Sanders Cafe has been restored to the way it looked when KFC was born, kind of.
Sanders Cafe has been restored to the way it looked, kind of, when KFC was born.

Birthplace of Kentucky Fried Chicken (In Transition)

Field review by the editors.

Corbin, Kentucky

The historical marker in front of the Sanders Cafe states it boldly: Birthplace of Kentucky Fried Chicken. It happened in 1940, in the Cafe kitchen, where Harland Sanders worked out the correct combination of seasoning and cooking that would later make his chicken the most famous in the world.

Col. Sanders statue in his old office. Calendar is from 1941.
Col. Sanders statue in his old office. Calendar is from 1941.

Colonel Harland David Sanders was a real person. The historical marker calls him, "Kentucky's greatest goodwill ambassador," but he was also notoriously profane and hot tempered. Sanders once gunned down a competitor in an argument over a street sign. His passion for food was genuine. He would arrive unannounced at KFCs in his custom-painted Cadillac, taste the chicken and gravy, and if he didn't like it he'd throw it on the floor. Sanders did this routinely until a month before he died, age 90, on December 16, 1980.

Col. Sanders bronze bust, memorabilia, iconic suit, and photo-op.
Col. Sanders bronze bust, memorabilia, iconic suit, and photo-op.

In 1989 the former Sanders Cafe, which had become just another KFC, underwent a retro-renovation. When it reopened on September 9, 1990 -- it would have been Harland's 100th birthday -- the KFC part had been shoved to one side, making room for museum showcases, restored versions of the Cafe's 1940s dining room and office, and a rebuilt Harland Sanders kitchen, where, as noted by an accompanying sign, "he perfected his secret recipe."

Rare Halloween mask (1969).
Old Col. Sanders mask: almost as frightening as his modern-day impersonators.

The impact of that recipe is evident in the museum displays. One item, a campaign poster, shows Harland Sanders as a clean-shaven, business-suit-wearing Republican in 1951, running for a seat in the Kentucky State Senate. He lost. A photo taken just two years later shows Sanders completely reinvented: gone were the clean shave and business attire, replaced by a white mustache and goatee, a spotless "Southern gentleman" linen suit, and a black string tie. He was now "Colonel Sanders," brand ambassador for a product named Kentucky Fried Chicken.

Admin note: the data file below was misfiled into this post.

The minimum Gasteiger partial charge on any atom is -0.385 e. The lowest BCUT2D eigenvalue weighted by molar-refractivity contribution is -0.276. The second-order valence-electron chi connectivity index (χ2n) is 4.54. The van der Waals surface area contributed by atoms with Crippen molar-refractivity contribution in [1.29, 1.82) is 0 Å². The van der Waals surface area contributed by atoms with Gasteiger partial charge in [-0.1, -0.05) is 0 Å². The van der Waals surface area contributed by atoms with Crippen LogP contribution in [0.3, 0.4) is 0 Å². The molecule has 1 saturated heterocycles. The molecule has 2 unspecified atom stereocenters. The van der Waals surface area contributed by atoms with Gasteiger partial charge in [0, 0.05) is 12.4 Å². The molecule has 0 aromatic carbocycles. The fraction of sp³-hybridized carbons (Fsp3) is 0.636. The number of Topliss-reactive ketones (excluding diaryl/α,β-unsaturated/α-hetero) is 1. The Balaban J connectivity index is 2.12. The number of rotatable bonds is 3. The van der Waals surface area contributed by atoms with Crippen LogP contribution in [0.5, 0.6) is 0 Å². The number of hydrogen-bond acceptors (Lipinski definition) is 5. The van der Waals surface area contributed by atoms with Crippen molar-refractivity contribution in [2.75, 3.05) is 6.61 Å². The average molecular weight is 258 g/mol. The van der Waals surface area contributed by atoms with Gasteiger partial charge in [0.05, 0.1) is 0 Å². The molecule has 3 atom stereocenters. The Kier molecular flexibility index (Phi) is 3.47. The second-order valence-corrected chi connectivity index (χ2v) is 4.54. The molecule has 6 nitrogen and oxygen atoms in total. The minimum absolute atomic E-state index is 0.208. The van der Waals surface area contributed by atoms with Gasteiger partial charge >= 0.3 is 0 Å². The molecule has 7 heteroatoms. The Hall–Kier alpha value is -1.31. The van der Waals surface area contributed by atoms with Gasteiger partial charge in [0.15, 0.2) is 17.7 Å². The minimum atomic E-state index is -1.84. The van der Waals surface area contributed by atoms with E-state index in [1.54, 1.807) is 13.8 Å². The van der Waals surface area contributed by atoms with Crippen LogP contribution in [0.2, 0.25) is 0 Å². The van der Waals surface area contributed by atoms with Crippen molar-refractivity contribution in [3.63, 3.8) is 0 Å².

"Even today," notes another display, "Colonel Harland Sanders' face is recognized by 98 percent of the American population." And not just the face. One of his famous white suits is exhibited without comment, showing that Colonel Sanders, like Elvis, is one of the rare celebrities who can be recognized without a head.

What was inside? Only the Colonel knew.
What was inside? Only the Colonel knew.

Although the menu in the Sanders Cafe is the same as at any other KFC, eating a box of chicken there is not. Its dining room is dark and old-fashioned, with wooden wall paneling and its original 1940s maple tables and chairs. Surrounding the diners and spilling into an adjoining room is a trove of Sanders memorabilia, including "Bertha," his original chicken pressure cooker; and a three-handed Cooking Clock designed by Sanders for his early franchisees, so they'd always know when to take the chicken off the stove.

Other showcased mementoes include a copy of Sanders' bizarre 1966 Tijuana Picnic promotional LP, a "very rare" Colonel Sanders Halloween mask, and an "extremely rare" 100-pound barrel of Sanders' secret seasoning mix of 11 herbs and spices. "The Colonel cut all labels from this barrel which could reveal any information regarding its contents."

The most unexpected exhibit in the Cafe is its restored "Model Motel Room." Built in 1940, the room a full-size replica of the lodgings that were available in Sanders' motor court next door. Sanders placed it between the dining room and ladies room, so that women could see its cleanliness, inspect its tasteful furnishings, and decide that this was the place that their family should spend the night. To ensure that the room would be visited by even more customers, Sanders hung the Cafe's pay telephone in it.

Just past the Cafe's modern-day order counter is a bronze bust of Sanders, sculpted by his daughter, a copy of which sits atop Colonel Sanders' tombstone. Although the artwork was completed in 1954, the Colonel looks no different than he did when he died a quarter-century later.

Perhaps this is why so many people don't realize that Colonel Sanders was a real person. Once he became a living trademark, he literally never aged.

Also see: Claudia Sanders Dinner House | First KFC Franchise

Birthplace of Kentucky Fried Chicken

Sanders Cafe

1002 W. Dixie Hwy, Corbin, KY
Sanders Cafe. I-75 exit 29. Drive east on US Hwy 25 E./Cumberland Gap Pkwy for 1.5 miles, then turn right onto US Hwy 25 W./Dixie Hwy for a little over a half-mile. On the right; look for the KFC bucket.
Currently closed for remodeling. (Call to verify)
In Transition
Save to My Sights

Nearby Offbeat Places

Colonel Sanders StatueColonel Sanders Statue, Corbin, KY - < 1 mi.
Chainsaw Colonel SandersChainsaw Colonel Sanders, Corbin, KY - 3 mi.
Outdoor Millstones CollectionOutdoor Millstones Collection, London, KY - 9 mi.
In the region:
Museum of Appalachia: Perpetual Motion Machine, Clinton, TN - 54 mi.

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